Home / Industry / The curious case of Bollywood’s critic-proof films

New Delhi: By Monday, Rohit Shetty’s Diwali release Golmaal Again had crossed the Rs200 crore mark at the box office. Following Varun Dhawan’s late September release, Judwaa 2, which made around Rs138.55 crore in domestic earnings alone, the Ajay Devgn-starrer is the second film in recent times to have scored at the box office despite being heavily panned by critics.

Even as critics and filmmakers emphasize that content is king and even big stars can’t entirely guarantee returns, there is still a noticeable genre of critic-proof films in Bollywood.

“The combination of the right star and packaging is undeniable," said film critic Baradwaj Rangan. “We often make the mistake of pointing out trends with the success of a few (small and experimental) films like Newton, the truth is there are some things that have worked in cinema, both Hollywood and Bollywood, since the beginning of time, and those are movies that deliver on what they promise."

Rangan added that while critics may care about the quality of films, which is anyway a subjective term, the average person sees movies as an outing. In which case, colourful packages like Golmaal Again and Judwaa 2 work. Of course, a big, charismatic star is the glue that sticks it all together. Even a tepidly received Dilwale (2015) made more than Rs140 crore in India and $4,865,684 (Rs31.8 crore) in the US, thanks to Shah Rukh Khan’s star power.

“It is the small and niche films that work on reviews and word-of-mouth. The business grows over the weekend if people read good things on a Friday," film trade and business expert Girish Johar said. “For the truly commercial movies, reviews are always, at best, average. But they provide value for money and people like to go out with the family without thinking too much."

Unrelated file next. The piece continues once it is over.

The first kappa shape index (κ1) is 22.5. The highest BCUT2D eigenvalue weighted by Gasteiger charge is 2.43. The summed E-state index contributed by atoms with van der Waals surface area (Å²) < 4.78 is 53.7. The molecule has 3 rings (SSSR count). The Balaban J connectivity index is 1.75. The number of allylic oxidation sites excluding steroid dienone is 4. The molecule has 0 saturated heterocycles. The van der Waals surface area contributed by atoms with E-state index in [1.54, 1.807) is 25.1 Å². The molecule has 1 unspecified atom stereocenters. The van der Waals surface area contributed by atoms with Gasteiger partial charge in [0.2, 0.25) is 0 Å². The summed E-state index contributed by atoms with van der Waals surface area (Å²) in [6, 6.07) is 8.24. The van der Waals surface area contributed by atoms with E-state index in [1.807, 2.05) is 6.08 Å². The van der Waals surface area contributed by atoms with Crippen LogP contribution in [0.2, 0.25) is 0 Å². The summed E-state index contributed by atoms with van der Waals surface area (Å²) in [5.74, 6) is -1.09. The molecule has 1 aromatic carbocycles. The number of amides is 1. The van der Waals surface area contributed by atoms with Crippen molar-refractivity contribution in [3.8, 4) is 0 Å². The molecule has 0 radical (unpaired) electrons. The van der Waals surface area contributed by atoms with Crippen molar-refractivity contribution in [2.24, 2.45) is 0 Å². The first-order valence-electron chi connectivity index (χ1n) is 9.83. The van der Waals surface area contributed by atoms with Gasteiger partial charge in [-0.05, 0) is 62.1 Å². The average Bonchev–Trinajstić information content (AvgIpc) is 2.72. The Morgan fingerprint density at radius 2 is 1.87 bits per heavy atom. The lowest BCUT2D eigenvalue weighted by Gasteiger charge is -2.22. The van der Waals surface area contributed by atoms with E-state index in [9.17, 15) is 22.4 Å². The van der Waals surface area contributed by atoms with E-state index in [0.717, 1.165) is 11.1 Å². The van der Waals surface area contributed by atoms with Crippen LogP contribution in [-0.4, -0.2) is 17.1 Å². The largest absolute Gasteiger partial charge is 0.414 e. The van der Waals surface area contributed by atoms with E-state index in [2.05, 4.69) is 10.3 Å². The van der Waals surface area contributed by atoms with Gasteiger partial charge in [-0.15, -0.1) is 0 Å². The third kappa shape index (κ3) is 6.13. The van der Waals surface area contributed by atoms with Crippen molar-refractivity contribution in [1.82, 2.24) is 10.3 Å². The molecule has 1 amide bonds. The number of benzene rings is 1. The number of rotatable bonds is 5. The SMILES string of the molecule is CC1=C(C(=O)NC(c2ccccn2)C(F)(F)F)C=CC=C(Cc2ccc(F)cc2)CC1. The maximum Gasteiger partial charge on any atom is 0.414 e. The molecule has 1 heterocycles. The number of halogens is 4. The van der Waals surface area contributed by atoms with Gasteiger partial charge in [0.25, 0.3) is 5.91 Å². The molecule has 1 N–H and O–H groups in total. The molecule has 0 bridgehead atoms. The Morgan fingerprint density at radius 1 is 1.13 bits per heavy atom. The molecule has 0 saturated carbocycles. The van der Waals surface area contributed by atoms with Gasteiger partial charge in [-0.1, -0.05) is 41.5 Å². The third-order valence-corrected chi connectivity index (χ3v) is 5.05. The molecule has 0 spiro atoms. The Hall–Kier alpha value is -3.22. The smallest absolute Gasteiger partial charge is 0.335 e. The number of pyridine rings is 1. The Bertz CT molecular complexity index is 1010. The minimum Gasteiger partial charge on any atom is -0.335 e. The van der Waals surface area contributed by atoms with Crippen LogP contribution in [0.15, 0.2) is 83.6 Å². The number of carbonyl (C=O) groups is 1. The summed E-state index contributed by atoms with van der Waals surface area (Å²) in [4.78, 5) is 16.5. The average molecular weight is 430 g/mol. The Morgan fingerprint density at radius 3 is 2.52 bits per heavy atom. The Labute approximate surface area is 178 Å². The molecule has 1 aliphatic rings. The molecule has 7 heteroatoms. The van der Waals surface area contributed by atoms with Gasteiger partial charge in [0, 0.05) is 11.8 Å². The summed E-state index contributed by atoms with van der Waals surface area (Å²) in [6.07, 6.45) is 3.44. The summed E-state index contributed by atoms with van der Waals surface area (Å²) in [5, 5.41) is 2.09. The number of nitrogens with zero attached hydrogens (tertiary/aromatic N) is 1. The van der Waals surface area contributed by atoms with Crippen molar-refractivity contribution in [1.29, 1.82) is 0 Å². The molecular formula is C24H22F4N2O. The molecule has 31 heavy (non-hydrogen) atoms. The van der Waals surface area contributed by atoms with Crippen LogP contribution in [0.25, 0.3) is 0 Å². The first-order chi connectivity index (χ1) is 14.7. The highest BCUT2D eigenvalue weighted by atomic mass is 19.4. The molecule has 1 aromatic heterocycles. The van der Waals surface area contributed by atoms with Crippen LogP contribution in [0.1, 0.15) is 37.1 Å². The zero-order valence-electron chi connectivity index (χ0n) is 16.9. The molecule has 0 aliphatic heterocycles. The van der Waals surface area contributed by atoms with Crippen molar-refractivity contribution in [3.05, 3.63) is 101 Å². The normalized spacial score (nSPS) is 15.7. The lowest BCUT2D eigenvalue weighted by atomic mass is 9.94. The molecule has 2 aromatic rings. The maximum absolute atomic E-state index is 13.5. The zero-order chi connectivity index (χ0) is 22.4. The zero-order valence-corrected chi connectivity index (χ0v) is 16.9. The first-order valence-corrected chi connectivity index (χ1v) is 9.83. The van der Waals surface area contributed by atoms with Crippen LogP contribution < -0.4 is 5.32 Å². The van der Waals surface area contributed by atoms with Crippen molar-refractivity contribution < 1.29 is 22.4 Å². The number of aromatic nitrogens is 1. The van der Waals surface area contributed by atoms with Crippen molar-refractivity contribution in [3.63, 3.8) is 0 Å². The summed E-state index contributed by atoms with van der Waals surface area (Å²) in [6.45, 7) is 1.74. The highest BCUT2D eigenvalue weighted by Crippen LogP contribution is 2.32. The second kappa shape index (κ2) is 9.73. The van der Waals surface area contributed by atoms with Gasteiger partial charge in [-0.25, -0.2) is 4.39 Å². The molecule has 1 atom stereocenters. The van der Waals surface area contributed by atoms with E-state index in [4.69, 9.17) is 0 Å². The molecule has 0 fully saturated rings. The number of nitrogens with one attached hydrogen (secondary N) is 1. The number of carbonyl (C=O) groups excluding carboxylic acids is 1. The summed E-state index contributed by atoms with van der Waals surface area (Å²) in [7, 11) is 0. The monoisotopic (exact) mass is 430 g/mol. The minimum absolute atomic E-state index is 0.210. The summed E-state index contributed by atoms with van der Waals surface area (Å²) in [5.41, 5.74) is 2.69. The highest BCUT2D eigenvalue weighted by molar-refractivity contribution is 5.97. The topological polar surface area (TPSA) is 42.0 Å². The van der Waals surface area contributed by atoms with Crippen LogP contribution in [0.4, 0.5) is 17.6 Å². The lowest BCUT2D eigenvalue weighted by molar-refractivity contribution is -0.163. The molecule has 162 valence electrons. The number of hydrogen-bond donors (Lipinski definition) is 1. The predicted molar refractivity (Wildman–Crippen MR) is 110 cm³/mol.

Along with the Housefull movie series and films like Akshay Kumar’s action comedy Singh Is Bliing, the critic-proof genre of commercial entertainers goes as far back as the Manmohan Desai-directed films of the 1970s and ’80s where logic inevitably took a backseat, said Johar.

However, given the performance of some big-ticket films like Salman Khan’s Tubelight and Shah Rukh Khan’s Jab Harry Met Sejal this year, there seems some sort of a caveat even to the formula.

“Yes, there are films that continue to be critic-proof but it isn’t something you can bank on completely these days," said film critic Shubhra Gupta. While Golmaal Again has a certain consistent lunacy to it, Judwaa 2 banked on a crisp pace besides Dhawan’s presence, she said.

“That a new film of a hit franchise will notch up the same or more numbers isn’t a hundred per cent given anymore. Something about the alchemy of the film and the actors still has to work," she said.

All figures have been sourced from movie website Bollywood Hungama.

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